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Global Coalition Sounds the Alarm on Synthetic Biology & Nanotechnology

From: <>


Today, a coalition of thirty-five international organizations
including scientists, environmentalists, trade unionists, biowarfare
experts and social justice advocates called for inclusive public
debate, regulation and oversight of the rapidly advancing field of
synthetic biology - the construction of unique and novel artificial
life forms to perform specific tasks. Synthetic biologists are
meeting this weekend in Berkeley, California where they plan to
announce a voluntary code of self-regulation for their work (1). The
organizations signing the Open Letter are calling on synthetic
biologists to abandon their proposals for self-governance and to
engage in an inclusive process of global societal debate on the
implications of their work (see attached Open Letter).

"The researchers meeting in Berkeley acknowledge the dangers of
synthetic biology in the hands of 'evildoers,' but they naively
overlook the possibility - or probability - that members of their own
community won't be able to control or predict the behavior of
synthetic biology or its societal consequences," said Jim Thomas of
ETC Group.

"Scientists creating new life forms cannot be allowed to act as judge
and jury," explains Dr. Sue Mayer, Director of GeneWatch UK. "The
possible social, environmental and bio-weapons implications are all
too serious to be left to well-meaning but self-interested
scientists. Proper public debate, regulation and policing is needed."

In the last few years, synthetic biologists, by re-writing the
genetic code of DNA, have demonstrated the ability to build new
viruses and are now developing artificial life forms. In October last
year, synthetic biologists at the US Center for Disease Control re-
created the 1918 Spanish flu virus that killed between 50-100 million
people (3) and last month scientists at the University of Wisconsin-
Madison created a new version of E. coli bacteria (4). Meanwhile,
genomics mogul Craig Venter, whose former company, Celera, led the
commercial race to sequence the human genome, now heads a new
company, Synthetic Genomics (5), that aims to commercialize
artificial microbes for use in energy, agriculture and climate change
remediation. It is one of around 40 synthetic biology companies
undertaking gene synthesis and/or building artificial DNA.

"Biotech has already ignited worldwide protests, but synthetic
biology is like genetic engineering on steroids," says Dr. Doreen
Stabinsky of Greenpeace International. "Tinkering with living
organisms that could be released in the environment poses a grave
biosafety threat to people and the planet," adds Stabinsky.

In October 2004, an editorial in the journal Nature warned, "If
biologists are indeed on the threshold of synthesizing new life
forms, the scope for abuse or inadvertent disaster could be huge."
The editorial suggested that there may be a need for an "Asilomar-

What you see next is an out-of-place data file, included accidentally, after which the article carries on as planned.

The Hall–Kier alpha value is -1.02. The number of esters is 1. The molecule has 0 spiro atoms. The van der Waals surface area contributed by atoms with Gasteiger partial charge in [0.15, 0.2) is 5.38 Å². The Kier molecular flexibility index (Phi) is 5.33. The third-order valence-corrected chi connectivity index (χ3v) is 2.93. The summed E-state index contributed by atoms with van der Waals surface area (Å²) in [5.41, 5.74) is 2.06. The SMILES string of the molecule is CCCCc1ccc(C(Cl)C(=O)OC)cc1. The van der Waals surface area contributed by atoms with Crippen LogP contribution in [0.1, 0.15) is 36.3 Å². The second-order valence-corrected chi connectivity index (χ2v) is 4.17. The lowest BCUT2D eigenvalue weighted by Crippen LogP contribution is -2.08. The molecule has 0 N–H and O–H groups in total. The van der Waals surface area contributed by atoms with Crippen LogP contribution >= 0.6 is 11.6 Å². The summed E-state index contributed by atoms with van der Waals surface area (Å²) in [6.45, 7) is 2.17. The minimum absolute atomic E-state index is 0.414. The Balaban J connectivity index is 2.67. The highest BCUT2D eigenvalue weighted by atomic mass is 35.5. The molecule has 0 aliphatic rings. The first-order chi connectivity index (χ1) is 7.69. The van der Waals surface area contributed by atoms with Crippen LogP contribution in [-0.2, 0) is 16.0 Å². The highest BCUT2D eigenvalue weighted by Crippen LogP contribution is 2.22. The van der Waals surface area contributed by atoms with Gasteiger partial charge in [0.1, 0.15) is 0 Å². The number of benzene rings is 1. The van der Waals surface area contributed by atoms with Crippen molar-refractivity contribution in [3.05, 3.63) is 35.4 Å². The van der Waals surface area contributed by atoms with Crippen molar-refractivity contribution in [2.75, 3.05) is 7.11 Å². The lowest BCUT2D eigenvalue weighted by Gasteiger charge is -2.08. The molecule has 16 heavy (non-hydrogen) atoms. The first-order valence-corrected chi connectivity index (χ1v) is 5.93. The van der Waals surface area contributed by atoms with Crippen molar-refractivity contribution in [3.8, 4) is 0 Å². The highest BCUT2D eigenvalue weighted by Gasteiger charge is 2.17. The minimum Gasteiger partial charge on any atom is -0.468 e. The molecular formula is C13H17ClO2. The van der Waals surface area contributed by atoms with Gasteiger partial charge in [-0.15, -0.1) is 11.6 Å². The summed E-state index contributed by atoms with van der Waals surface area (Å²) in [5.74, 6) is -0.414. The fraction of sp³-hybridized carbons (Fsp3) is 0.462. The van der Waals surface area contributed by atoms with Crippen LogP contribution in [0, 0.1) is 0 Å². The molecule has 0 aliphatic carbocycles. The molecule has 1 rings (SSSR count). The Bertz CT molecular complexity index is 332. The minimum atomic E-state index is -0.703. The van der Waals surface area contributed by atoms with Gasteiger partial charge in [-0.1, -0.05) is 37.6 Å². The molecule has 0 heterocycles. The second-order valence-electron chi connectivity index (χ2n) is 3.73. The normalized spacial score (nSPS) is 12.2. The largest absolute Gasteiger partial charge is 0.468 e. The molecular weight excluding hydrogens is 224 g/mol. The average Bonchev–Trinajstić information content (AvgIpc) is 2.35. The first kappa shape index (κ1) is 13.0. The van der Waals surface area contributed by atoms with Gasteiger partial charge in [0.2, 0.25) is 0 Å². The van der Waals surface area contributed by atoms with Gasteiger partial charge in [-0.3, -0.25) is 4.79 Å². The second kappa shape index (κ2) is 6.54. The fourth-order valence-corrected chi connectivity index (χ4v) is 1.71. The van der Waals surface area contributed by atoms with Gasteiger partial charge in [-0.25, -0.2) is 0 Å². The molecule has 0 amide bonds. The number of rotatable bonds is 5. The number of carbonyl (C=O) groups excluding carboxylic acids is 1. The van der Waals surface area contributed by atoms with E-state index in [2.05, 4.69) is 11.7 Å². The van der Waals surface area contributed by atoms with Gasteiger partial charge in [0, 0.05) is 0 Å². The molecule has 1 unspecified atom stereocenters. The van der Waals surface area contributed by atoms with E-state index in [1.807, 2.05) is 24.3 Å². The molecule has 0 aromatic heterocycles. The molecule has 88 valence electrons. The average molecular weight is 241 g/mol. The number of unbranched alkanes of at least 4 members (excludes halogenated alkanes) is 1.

type" conference on synthetic biology - a reference to an historic
meeting in 1975 where scientists met to discuss biosafety risks
associated with genetic engineering and opted for self-governance
which ultimately pre-empted and avoided government regulation.
Following the Asilomar model the "Synthetic Biology Community"
intends to use their second conference (Synthetic Biology 2.0, 20-22
May 2006) to adopt a code of self-governance for handling the
biosafety risks.

According to the Open Letter, the effect of the Asilomar declaration
was to delay the development of appropriate government regulation and
to forestall discussion on how to address the wider socio-economic
impacts. Asilomar proved to be the wrong approach then, and Synthetic
Biology 2.0 is the wrong approach now.

"We scientists must come to terms with the fact that science can no
longer claim to be living in an abstract realm disconnected from the
rest of society," said Alexis Vlandas of International Engineers and
Scientists for Global Responsibility (INES).

The signatories to the Open Letter urge the synthetic biologists
meeting in Berkeley to withdraw their declaration of self-governance
and join in seeking a wider, inclusive dialogue.


For further information:

North America:

Jim Thomas - ETC Group, email:,
ph: +1 613 241 2267

Pat Mooney - ETC Group, email:
cell: +1 613 261 0688

Hope Shand - ETC Group, email:
ph: +1 919 960-5767

Edward Hammond - Sunshine Project (biological weapons expert)
cell: +1 510 717 7772

Beth Burrows - Edmonds Institute: email:,
ph: +1 425-775-5383


Dr Sue Mayer - GeneWatch UK, email:,
                ph: +44 1298 871898 (office); mobile: + 44 7930 308807

Alexis Vlandas - International Network of Engineers and Scientists
ph: +44 7747 036446

A background note for press is available from the ETC Group at and at

Notes to Editors:

1.     Go here to read about Synthetic Biology 2.0 Conference and
proposals for self-governance:

2.     Tumpey, TM et al (2005) Characterization of the Reconstructed